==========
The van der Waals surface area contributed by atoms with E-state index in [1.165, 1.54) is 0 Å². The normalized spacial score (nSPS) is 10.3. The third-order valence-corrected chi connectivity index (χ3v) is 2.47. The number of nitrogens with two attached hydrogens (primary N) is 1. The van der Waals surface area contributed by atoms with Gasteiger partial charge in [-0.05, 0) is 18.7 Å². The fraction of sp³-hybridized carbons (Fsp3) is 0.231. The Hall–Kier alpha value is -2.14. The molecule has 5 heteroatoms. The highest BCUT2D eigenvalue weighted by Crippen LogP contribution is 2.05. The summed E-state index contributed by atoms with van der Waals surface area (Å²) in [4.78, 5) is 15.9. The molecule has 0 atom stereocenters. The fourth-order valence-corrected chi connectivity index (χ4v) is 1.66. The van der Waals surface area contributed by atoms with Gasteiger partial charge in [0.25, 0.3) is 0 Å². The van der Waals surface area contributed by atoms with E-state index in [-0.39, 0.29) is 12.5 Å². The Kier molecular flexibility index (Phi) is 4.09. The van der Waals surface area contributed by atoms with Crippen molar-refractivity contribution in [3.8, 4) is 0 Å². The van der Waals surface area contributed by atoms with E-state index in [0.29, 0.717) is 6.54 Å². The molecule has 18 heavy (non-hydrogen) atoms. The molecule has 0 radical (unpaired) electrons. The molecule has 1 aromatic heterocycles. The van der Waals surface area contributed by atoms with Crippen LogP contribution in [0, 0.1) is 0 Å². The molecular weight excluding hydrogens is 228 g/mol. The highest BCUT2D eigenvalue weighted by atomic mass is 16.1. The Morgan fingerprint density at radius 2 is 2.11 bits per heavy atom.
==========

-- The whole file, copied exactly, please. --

The van der Waals surface area contributed by atoms with E-state index in [1.165, 1.54) is 0 Å². The normalized spacial score (nSPS) is 10.3. The third-order valence-corrected chi connectivity index (χ3v) is 2.47. The number of nitrogens with two attached hydrogens (primary N) is 1. The van der Waals surface area contributed by atoms with Gasteiger partial charge in [-0.05, 0) is 18.7 Å². The fraction of sp³-hybridized carbons (Fsp3) is 0.231. The Hall–Kier alpha value is -2.14. The molecule has 5 heteroatoms. The highest BCUT2D eigenvalue weighted by Crippen LogP contribution is 2.05. The summed E-state index contributed by atoms with van der Waals surface area (Å²) in [4.78, 5) is 15.9. The molecule has 0 atom stereocenters. The fourth-order valence-corrected chi connectivity index (χ4v) is 1.66. The van der Waals surface area contributed by atoms with Gasteiger partial charge in [0.25, 0.3) is 0 Å². The van der Waals surface area contributed by atoms with E-state index in [-0.39, 0.29) is 12.5 Å². The Kier molecular flexibility index (Phi) is 4.09. The van der Waals surface area contributed by atoms with Crippen molar-refractivity contribution in [3.8, 4) is 0 Å². The van der Waals surface area contributed by atoms with E-state index in [0.29, 0.717) is 6.54 Å². The molecule has 18 heavy (non-hydrogen) atoms. The molecule has 0 radical (unpaired) electrons. The molecule has 1 aromatic heterocycles. The van der Waals surface area contributed by atoms with Crippen LogP contribution in [0, 0.1) is 0 Å². The molecular weight excluding hydrogens is 228 g/mol. The highest BCUT2D eigenvalue weighted by atomic mass is 16.1. The Morgan fingerprint density at radius 2 is 2.11 bits per heavy atom.